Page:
Boston High School: Dylan Morris

D1 South Baseball: Walpole 8, Barnstable 4

June, 4, 2013
6/04/13
11:16
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WALPOLE, Mass. -– As far as Walpole coach Bill Tompkins is concerned the longer the game and the tougher the opposition the better.

Tompkins’ philosophy was underscored Tuesday when the top-seeded Rebels twice rallied for an 8-4 victory over No. 8 seed Barnstable in an MIAA Division 1 South quarterfinal game.

“You know I’m an advocate of nine innings,” Tompkins said after the Rebels (19-3) came from behind for the second consecutive tournament game. “We play nine innings in the Bay State League and I think that’s a huge factor for us –- a real huge factor for us.

“We’re also a Division 2 club. We play Division 1 clubs all the time, nine innings. That’s why I like to pop up and play (D-I teams). We can compete against these teams.”

Besides the fact his team “competed,” Tompkins paid the Red Raiders (13-7) a great deal of respect.

“That’s the best team we’ve played this year,” he said. “I was really impressed with that team. They ran, they were good hitters and they played good defense. That pitcher (Dan Holzman) was real tough. We knew he had thrown before and he was tough.

“We felt that if we could keep it close and work him into the late innings he might get tired or slow down a little bit. We also noticed he had more trouble throwing strikes from the stretch than he did from the windup. Our kids are battlers and they’re nine-innings tested. We know it’s a long ballgame and we can come back. We did it before and we did it today.”

Red Raiders strike first: Barnstable nipped Walpole starter Tom Farrow for a first-inning run on consecutive singles by Dan Walsh, Dylan Morris and Terrence Muchia.

The Red Raiders scored twice in the fourth –- the highlight being Cody Pasic’s booming triple.

But Barnstable got one run back in the fourth on Boston College-bound John Adams triple and Cam Hanley’s groundout.

The Rebels tied it in the fifth on Ian Fair’s double, Mike Rando’s single and Bobby Ivatts single. But Barnstable took what proved to be its last lead in the seventh on Chris Fowler’s double, a wild pitch and Walsh’s single off reliever and eventual winner Nick Cordopatri.

Walpole exploded for five runs in the seventh on four hits, one walk, one error and a hit batter.

Ian Fair, who reached on a single, scored the tying run on a wild pitch.

Then Hanley delivered the key hit, a two-run single that produced a 6-4 lead.

“(Hanley) had the key hit but our lineup up and down produced today,” Tompkins said. “Rando had three hits. Bobby Ivatts, who’s been in a little bit of a slump, got a big hit. Obviously, Adams is a hitter. Fair got three hits near the bottom of the order.

“I thought Tommy Farrow kept us in the ballgame (he worked 6 1/3 innings and allowed four runs on nine hits replete with zero walks and five strikeouts). He’s a battler. He mixes his speed. He’s not overpowering.”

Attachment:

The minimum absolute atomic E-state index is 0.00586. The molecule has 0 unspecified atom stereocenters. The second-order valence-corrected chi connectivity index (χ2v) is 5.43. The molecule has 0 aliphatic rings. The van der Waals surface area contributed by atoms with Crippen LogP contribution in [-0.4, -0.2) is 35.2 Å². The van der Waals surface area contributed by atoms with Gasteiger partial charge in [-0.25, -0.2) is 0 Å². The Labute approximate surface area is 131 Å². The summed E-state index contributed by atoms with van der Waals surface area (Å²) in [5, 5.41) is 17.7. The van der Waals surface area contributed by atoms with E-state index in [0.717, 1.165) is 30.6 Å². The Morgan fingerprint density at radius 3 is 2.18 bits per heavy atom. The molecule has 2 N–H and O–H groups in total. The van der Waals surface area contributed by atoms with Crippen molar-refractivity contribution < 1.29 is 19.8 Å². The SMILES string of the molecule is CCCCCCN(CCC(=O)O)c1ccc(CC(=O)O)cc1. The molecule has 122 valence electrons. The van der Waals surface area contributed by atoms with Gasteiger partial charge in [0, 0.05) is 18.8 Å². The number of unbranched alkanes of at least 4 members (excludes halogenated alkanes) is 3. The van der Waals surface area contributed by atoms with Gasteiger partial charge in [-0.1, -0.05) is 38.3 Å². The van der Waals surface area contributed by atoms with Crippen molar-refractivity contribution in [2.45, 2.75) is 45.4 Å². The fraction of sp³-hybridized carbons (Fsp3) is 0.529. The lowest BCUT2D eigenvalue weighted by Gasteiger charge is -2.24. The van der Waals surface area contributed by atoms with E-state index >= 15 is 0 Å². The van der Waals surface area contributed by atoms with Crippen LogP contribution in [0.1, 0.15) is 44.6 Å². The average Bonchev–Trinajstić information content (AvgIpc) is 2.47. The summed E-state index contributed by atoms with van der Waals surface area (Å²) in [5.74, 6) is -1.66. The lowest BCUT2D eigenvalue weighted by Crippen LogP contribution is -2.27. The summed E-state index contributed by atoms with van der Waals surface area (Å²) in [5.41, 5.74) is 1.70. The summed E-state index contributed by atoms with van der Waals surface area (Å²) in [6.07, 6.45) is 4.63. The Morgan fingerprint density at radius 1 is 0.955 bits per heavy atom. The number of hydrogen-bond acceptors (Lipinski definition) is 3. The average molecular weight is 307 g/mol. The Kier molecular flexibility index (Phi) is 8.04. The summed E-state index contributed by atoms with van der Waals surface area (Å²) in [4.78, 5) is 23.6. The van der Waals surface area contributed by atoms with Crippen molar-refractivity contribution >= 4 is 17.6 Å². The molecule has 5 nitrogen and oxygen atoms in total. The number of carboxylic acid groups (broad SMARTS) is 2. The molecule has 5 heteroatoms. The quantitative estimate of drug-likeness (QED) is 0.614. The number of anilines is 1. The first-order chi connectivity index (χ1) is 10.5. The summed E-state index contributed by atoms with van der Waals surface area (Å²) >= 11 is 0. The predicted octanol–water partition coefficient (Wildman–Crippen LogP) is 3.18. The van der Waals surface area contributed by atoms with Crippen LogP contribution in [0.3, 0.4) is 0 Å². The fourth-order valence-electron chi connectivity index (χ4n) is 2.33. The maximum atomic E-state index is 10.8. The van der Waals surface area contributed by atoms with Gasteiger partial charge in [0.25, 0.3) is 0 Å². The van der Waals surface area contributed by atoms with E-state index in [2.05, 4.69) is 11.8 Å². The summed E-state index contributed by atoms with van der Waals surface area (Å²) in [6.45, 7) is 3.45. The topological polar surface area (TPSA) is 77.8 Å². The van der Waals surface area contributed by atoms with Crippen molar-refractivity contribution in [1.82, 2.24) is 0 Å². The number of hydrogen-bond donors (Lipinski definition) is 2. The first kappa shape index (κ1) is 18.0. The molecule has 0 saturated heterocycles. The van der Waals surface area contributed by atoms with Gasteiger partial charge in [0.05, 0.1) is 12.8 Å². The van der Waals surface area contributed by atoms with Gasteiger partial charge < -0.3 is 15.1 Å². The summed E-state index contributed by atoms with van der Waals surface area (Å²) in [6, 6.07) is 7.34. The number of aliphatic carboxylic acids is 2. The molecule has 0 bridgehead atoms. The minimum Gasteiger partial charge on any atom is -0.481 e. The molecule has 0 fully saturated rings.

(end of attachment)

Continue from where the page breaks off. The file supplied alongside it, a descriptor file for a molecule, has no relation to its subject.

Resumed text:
Confidence not lacking: Barnstable coach Joe DeMartino expressed the opinion that from pitch one to pitch last, his team never was out of contention.

“We held our confidence the whole game,” DeMartino said. “There were a couple plays that allowed them to score a few runs in one inning. But you couldn’t feel it on our bench.

“We were confident. We had every thought in the world that we were going to win this ballgame. Unfortunately, it didn’t turn out that way but you must give the guys credit for having that type of attitude.”

Barnstable's Ashe hurls 63-pitch, 3-K no-hitter

April, 12, 2013
4/12/13
1:18
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When it comes to pitching efficiency, you can't get much better than this.

Barnstable junior righthander Riley Ashe tossed a no-hitter in a 6-1 win over Falmouth yesterday in just his second varsity start, striking out three and needing just 63 pitches -- count that, 63 -- to accomplish the feat. On top of that, Ashe threw just 18 balls total, with no walks.

[+] EnlargeRiley Ashe
Eric Adler for ESPNBoston.com Riley Ashe struck out three in his no-hitter.
"He was just throwing strikes, the pitch selection was incredible," Red Raiders head coach Joe DeMartino said. "Our catcher Jack Harrington called a fantastic game. He went to a full count on the second hitter of the first inning, and never went beyond two balls [in a count] the rest of the way -- and he only threw two balls to three more guys."

That stands in stark contrast to past pitching performances. A year ago at this time, the Raiders sparked a bit of controversy across the state and beyond when staff ace Willie Nastasi, now a freshman at UConn, threw 155 pitches in a 16-strikeout, three-hit win over Taunton.

One thing is clear: DeMartino lets his pitchers pitch, because they come in all shapes and sizes. Whereas Nastasi was an overpowering fireballer at 6-foot-5, with leg power built for the long haul, Ashe relies more on precision with his wiry 6-foot, 170-pound frame. In his first start of the season, a win over rival Dennis-Yarmouth, Ashe needed only 80 pitches to go the distance, striking out two.

Averaging nine pitches per inning yesterday against Falmouth, and using just two pitches -- his fastball, and a slurve -- Ashe threw consistently to contact, with 11 outs coming on fly balls. He also benefited from a staunch defense -- three of those 11 fly-outs were diving catches in the outfield, including the game-ending dive from leftfielder Ryan Litchman. UMass-bound centerfielder Dylan Morris also recorded seven putouts in the winning effort.